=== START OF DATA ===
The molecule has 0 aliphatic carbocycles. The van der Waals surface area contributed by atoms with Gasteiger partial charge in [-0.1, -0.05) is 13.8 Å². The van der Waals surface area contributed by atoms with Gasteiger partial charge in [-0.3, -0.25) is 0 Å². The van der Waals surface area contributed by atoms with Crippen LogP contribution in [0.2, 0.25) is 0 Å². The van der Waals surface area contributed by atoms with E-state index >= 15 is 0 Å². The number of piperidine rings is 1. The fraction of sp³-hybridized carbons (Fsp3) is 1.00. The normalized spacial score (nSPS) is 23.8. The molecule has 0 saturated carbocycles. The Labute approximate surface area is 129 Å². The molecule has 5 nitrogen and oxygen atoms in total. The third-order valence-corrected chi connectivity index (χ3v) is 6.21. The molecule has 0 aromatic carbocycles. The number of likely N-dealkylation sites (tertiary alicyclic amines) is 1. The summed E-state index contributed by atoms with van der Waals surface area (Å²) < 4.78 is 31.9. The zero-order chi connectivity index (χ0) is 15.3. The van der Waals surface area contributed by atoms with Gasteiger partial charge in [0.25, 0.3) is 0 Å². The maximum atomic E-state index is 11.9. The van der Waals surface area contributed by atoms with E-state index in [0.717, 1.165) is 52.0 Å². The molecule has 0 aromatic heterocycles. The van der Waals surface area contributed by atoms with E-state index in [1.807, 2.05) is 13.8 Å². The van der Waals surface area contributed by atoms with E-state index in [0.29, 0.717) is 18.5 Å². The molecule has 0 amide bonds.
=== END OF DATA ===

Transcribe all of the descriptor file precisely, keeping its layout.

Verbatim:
The molecule has 0 aliphatic carbocycles. The van der Waals surface area contributed by atoms with Gasteiger partial charge in [-0.1, -0.05) is 13.8 Å². The van der Waals surface area contributed by atoms with Gasteiger partial charge in [-0.3, -0.25) is 0 Å². The van der Waals surface area contributed by atoms with Crippen LogP contribution in [0.2, 0.25) is 0 Å². The van der Waals surface area contributed by atoms with E-state index >= 15 is 0 Å². The number of piperidine rings is 1. The fraction of sp³-hybridized carbons (Fsp3) is 1.00. The normalized spacial score (nSPS) is 23.8. The molecule has 0 saturated carbocycles. The Labute approximate surface area is 129 Å². The molecule has 5 nitrogen and oxygen atoms in total. The third-order valence-corrected chi connectivity index (χ3v) is 6.21. The molecule has 0 aromatic carbocycles. The number of likely N-dealkylation sites (tertiary alicyclic amines) is 1. The summed E-state index contributed by atoms with van der Waals surface area (Å²) < 4.78 is 31.9. The zero-order chi connectivity index (χ0) is 15.3. The van der Waals surface area contributed by atoms with Gasteiger partial charge in [0.25, 0.3) is 0 Å². The maximum atomic E-state index is 11.9. The van der Waals surface area contributed by atoms with E-state index in [0.717, 1.165) is 52.0 Å². The molecule has 0 aromatic heterocycles. The van der Waals surface area contributed by atoms with E-state index in [1.807, 2.05) is 13.8 Å². The van der Waals surface area contributed by atoms with E-state index in [0.29, 0.717) is 18.5 Å². The molecule has 0 amide bonds.